Although we’re coping fairly well in New Zealand, COVID-19 has been devastating worldwide. Businesses are unable to trade. Events are being cancelled. And people are dying. Is there a silver lining? Well, one that we hear a lot about is how the pandemic has benefited the environment.
Breathe the fresh air
For many Kiwis, living through last year’s five-week lockdown was a strange experience. On one hand, we were concerned about our health and financial security. On the other, we kind of enjoyed slowing down and taking time out to focus on other important things in our lives, like our families and homes. Yes, it was pretty quiet — there were very few cars on the road, and you could almost hear Mother Nature breathing a sigh of relief.
Worldwide, there is no doubt that forced shutdowns have resulted in some positive environmental outcomes.
For example, last year, smog levels in the UK peaked at three (10 is the norm). In China, carbon dioxide emissions dropped by 25 per cent. There have also been strong reductions in nitrogen dioxide concentrations in European cities such as Paris, Madrid and Rome.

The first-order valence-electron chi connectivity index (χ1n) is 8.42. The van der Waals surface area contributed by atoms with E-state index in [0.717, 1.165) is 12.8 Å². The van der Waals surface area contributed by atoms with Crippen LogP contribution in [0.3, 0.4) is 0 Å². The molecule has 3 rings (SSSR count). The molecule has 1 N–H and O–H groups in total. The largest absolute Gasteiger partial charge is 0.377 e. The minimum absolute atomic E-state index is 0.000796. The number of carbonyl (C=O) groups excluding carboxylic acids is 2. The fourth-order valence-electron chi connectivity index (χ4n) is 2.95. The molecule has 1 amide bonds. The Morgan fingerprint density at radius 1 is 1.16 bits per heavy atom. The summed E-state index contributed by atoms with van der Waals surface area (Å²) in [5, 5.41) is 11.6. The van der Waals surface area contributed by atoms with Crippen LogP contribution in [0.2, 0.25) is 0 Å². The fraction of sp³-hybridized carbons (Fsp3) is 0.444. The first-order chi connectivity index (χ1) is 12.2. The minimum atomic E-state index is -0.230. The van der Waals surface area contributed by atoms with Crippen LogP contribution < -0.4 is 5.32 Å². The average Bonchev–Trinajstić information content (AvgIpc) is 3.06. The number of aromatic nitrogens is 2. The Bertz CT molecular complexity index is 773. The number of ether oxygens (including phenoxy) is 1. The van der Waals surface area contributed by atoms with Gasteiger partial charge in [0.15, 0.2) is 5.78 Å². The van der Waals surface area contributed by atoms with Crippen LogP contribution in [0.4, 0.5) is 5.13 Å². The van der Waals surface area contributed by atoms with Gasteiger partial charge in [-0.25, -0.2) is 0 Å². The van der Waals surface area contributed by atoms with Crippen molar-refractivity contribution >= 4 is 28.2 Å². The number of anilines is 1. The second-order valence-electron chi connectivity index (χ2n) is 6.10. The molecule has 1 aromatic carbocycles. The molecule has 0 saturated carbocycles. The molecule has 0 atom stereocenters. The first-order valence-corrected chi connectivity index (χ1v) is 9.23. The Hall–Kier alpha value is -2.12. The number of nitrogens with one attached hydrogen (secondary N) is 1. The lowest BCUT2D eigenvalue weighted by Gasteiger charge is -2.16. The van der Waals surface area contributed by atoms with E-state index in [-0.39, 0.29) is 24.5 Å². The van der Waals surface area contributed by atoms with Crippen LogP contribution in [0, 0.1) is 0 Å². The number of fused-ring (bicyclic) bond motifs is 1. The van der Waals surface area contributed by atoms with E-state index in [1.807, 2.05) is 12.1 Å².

So, after enduring hundreds of years of human progress, the environment has been given ‘time out.’
Will this all last?
So, have we learned our lesson? Will things just keep improving from now on? Well, unfortunately, that’s unlikely.
As restrictions begin to ease, many experts believe that the benefits COVID lockdowns have had on the environment will be temporary.
Why? Well, to kickstart an economic recovery, governments are ‘slamming the brakes’ on climate-change initiative—their priorities have changed. And, they are pumping resources into industry. For example, the US government has been pouring money into fossil fuel, oil and gas companies through subsidies. In China, where emissions are now back to normal, they are constructing multiple coal-fired power plants. To make matters worse, plastic pollution is growing because of the disposal of single-use PPE and waste from increased home deliveries.
It’s inevitable — and understandable — that emissions will return to previous levels as governments worldwide desperately try to get their economies back up and running. Let’s hope, though, that lessons have been learned and that the environment will benefit in the long run.